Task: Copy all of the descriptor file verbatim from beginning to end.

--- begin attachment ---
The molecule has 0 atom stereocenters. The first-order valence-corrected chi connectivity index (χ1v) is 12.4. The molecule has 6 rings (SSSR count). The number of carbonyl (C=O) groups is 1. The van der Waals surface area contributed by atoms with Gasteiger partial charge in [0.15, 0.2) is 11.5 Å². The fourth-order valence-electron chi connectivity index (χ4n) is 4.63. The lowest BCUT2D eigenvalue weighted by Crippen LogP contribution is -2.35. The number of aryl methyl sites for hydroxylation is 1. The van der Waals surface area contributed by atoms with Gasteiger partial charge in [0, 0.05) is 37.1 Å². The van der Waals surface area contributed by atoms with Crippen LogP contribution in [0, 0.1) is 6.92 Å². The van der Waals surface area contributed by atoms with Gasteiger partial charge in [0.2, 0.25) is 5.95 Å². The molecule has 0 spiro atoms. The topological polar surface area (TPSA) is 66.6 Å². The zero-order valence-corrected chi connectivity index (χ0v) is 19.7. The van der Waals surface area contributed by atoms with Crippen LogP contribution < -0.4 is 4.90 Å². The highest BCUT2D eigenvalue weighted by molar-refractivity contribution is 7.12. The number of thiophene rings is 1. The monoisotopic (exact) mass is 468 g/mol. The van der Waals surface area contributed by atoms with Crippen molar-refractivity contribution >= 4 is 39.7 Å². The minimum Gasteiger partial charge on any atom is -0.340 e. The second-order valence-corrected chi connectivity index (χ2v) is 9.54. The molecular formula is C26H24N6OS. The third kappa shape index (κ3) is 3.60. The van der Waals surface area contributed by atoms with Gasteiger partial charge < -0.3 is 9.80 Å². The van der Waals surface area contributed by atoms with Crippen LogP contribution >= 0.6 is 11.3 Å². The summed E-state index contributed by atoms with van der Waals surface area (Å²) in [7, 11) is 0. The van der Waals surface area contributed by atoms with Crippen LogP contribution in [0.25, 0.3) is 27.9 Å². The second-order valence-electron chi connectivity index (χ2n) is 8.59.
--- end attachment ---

The molecule has 0 atom stereocenters. The first-order valence-corrected chi connectivity index (χ1v) is 12.4. The molecule has 6 rings (SSSR count). The number of carbonyl (C=O) groups is 1. The van der Waals surface area contributed by atoms with Gasteiger partial charge in [0.15, 0.2) is 11.5 Å². The fourth-order valence-electron chi connectivity index (χ4n) is 4.63. The lowest BCUT2D eigenvalue weighted by Crippen LogP contribution is -2.35. The number of aryl methyl sites for hydroxylation is 1. The van der Waals surface area contributed by atoms with Gasteiger partial charge in [0, 0.05) is 37.1 Å². The van der Waals surface area contributed by atoms with Crippen LogP contribution in [0, 0.1) is 6.92 Å². The van der Waals surface area contributed by atoms with Gasteiger partial charge in [0.2, 0.25) is 5.95 Å². The molecule has 0 spiro atoms. The topological polar surface area (TPSA) is 66.6 Å². The zero-order valence-corrected chi connectivity index (χ0v) is 19.7. The van der Waals surface area contributed by atoms with Crippen LogP contribution < -0.4 is 4.90 Å². The highest BCUT2D eigenvalue weighted by molar-refractivity contribution is 7.12. The number of thiophene rings is 1. The monoisotopic (exact) mass is 468 g/mol. The van der Waals surface area contributed by atoms with Crippen molar-refractivity contribution >= 4 is 39.7 Å². The minimum Gasteiger partial charge on any atom is -0.340 e. The second-order valence-corrected chi connectivity index (χ2v) is 9.54. The molecular formula is C26H24N6OS. The third kappa shape index (κ3) is 3.60. The van der Waals surface area contributed by atoms with Gasteiger partial charge < -0.3 is 9.80 Å². The van der Waals surface area contributed by atoms with Crippen LogP contribution >= 0.6 is 11.3 Å². The summed E-state index contributed by atoms with van der Waals surface area (Å²) in [7, 11) is 0. The van der Waals surface area contributed by atoms with Crippen LogP contribution in [0.25, 0.3) is 27.9 Å². The second-order valence-electron chi connectivity index (χ2n) is 8.59.